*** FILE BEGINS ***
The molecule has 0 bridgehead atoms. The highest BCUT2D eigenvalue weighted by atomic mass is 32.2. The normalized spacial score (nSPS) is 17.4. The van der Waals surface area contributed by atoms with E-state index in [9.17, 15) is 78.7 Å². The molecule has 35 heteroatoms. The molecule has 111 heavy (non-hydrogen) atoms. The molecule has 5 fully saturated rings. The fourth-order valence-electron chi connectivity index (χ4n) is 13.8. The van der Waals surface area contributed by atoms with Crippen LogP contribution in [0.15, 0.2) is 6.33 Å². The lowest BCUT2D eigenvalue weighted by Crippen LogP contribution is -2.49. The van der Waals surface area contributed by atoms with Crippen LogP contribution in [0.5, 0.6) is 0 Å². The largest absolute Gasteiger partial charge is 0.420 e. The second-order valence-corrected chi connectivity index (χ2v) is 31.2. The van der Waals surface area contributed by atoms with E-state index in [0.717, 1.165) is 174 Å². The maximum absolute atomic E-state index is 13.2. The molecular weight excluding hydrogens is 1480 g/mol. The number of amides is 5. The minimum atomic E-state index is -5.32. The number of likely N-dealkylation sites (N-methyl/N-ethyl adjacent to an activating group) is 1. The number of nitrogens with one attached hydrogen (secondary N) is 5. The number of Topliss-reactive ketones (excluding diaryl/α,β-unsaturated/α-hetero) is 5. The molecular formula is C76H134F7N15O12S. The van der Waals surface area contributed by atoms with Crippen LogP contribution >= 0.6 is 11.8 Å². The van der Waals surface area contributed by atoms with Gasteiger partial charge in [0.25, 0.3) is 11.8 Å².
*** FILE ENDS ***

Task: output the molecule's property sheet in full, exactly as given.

The molecule has 0 bridgehead atoms. The highest BCUT2D eigenvalue weighted by atomic mass is 32.2. The normalized spacial score (nSPS) is 17.4. The van der Waals surface area contributed by atoms with E-state index in [9.17, 15) is 78.7 Å². The molecule has 35 heteroatoms. The molecule has 111 heavy (non-hydrogen) atoms. The molecule has 5 fully saturated rings. The fourth-order valence-electron chi connectivity index (χ4n) is 13.8. The van der Waals surface area contributed by atoms with Crippen LogP contribution in [0.15, 0.2) is 6.33 Å². The lowest BCUT2D eigenvalue weighted by Crippen LogP contribution is -2.49. The van der Waals surface area contributed by atoms with Crippen LogP contribution in [0.5, 0.6) is 0 Å². The largest absolute Gasteiger partial charge is 0.420 e. The second-order valence-corrected chi connectivity index (χ2v) is 31.2. The van der Waals surface area contributed by atoms with E-state index in [0.717, 1.165) is 174 Å². The maximum absolute atomic E-state index is 13.2. The molecular weight excluding hydrogens is 1480 g/mol. The number of amides is 5. The minimum atomic E-state index is -5.32. The number of likely N-dealkylation sites (N-methyl/N-ethyl adjacent to an activating group) is 1. The number of nitrogens with one attached hydrogen (secondary N) is 5. The number of Topliss-reactive ketones (excluding diaryl/α,β-unsaturated/α-hetero) is 5. The molecular formula is C76H134F7N15O12S. The van der Waals surface area contributed by atoms with Crippen LogP contribution >= 0.6 is 11.8 Å². The van der Waals surface area contributed by atoms with Gasteiger partial charge in [0.25, 0.3) is 11.8 Å².